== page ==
September 28, 2010 § Leave a comment
I read the article “The Lion King and Hamlet: A Homecoming for the Exiled Child” by Rosemarie Gavin which was published in The English Journal. Ms. Gavin outlined many similarities between Shakespeare’s Hamlet and Disney’s The Lion King and further extended the similarities to many familiar biblical stories and classic myths. Besides the striking similarities between Simba and Hamlet, I was intrigued by the connections to the the religious figures Jesus and Moses. I recall after re-watching The Lion King, I was surprised by the religious allusions presented in the Lion King. Rafiki closely resembles some type of shaman and the presentation of Simba on pride rock seems to represent an initiation ceremony similar to a baptism or naming ceremony. There scenes where Mufasa tells Simba that the past kings are watching him from the sky and when Mufasa appears in the cloud to Simba could both be interpreted as symbolic images of heaven, angles, or even g0d. Not only does the character of Simba resemble Jesus, and the archetypical exiled child, but the idea of the circle of life as addressed in the Lion King can also be traced back to religious doctrine.
When I researched Walt Disney’s religious affiliation, I learned that he was raised in a very strict Congregationalist household. This suggests that Disney’s religious references were likely not unintentional. Because of their primal nature and lack of world experience, children can sometimes relate to animals better than to other humans. Because of this, it stands to reason the representing animals as religious was an interesting was to reenforce religious morals to children.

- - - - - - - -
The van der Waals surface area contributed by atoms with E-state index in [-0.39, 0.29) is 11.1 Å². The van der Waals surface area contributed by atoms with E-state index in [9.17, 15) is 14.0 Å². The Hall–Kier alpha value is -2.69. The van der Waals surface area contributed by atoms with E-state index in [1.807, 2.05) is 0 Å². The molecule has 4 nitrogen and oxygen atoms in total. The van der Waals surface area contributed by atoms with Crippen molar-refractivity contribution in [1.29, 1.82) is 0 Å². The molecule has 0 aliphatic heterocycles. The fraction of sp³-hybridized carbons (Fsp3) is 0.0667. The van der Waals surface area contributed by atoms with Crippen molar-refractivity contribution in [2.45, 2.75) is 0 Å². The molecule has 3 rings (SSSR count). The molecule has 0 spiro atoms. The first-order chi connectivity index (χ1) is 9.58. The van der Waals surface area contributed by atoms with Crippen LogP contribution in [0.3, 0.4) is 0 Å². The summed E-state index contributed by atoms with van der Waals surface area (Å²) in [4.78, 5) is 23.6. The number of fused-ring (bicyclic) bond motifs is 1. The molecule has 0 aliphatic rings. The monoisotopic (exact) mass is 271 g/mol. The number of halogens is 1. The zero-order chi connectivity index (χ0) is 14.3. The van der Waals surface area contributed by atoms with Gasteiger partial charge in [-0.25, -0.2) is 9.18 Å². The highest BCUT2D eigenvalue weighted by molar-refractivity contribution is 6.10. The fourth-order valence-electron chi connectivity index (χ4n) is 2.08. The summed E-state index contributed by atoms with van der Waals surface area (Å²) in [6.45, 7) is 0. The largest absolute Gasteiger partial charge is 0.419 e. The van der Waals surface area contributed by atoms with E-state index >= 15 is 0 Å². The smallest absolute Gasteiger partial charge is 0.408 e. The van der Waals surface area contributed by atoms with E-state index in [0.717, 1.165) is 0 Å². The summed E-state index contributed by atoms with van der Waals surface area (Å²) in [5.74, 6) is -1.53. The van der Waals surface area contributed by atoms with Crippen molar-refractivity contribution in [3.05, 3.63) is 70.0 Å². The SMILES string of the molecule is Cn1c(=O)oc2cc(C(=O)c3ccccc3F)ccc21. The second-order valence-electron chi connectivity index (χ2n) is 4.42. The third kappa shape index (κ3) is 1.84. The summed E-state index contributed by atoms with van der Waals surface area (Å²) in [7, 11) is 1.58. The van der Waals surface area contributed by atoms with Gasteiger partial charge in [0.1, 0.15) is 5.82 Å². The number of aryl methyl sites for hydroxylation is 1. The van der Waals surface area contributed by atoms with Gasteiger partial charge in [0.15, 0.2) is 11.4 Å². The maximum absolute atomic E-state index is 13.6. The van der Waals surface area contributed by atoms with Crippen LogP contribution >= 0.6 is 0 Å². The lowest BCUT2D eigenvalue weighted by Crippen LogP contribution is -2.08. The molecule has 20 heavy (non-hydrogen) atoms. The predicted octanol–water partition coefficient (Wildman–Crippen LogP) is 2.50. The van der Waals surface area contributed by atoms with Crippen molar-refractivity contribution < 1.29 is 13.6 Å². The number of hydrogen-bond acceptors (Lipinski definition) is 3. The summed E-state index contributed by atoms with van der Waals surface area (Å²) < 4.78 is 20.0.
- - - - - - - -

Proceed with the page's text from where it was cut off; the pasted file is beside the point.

Looking back in the post below me, which responds to the same article, I disagree that the “the author takes it too far though, when he begins to describe how the children in his class too are on a hero’s journey.” While not everyone has to avenge the death of their parent or challenge an evil uncle for the rulership of an entire kingdom, everyone does face their own set of challenges. While I do think that the idea that everyone is a hero might be extreme, we can all draw from the example of Simba and Hamlet in order to help us face our fears and stand up for what we think is right. Because the The Lion King was aimed for an audience of children, Disney clearly intended to set a good example for children. A large message from The Lion King is to continually reevaluate who you are and what you are doing with your life. Considering yourself, your actions, and your identity have applications to everyone, religious or not. While potentially discovering are your responsibilities and true identity are not dramatic stories of heroism worthy of a blockbuster film or the creation of a new religion, bettering yourself and the world around you is not doubt a noble pursuit and an important lesson to teach children.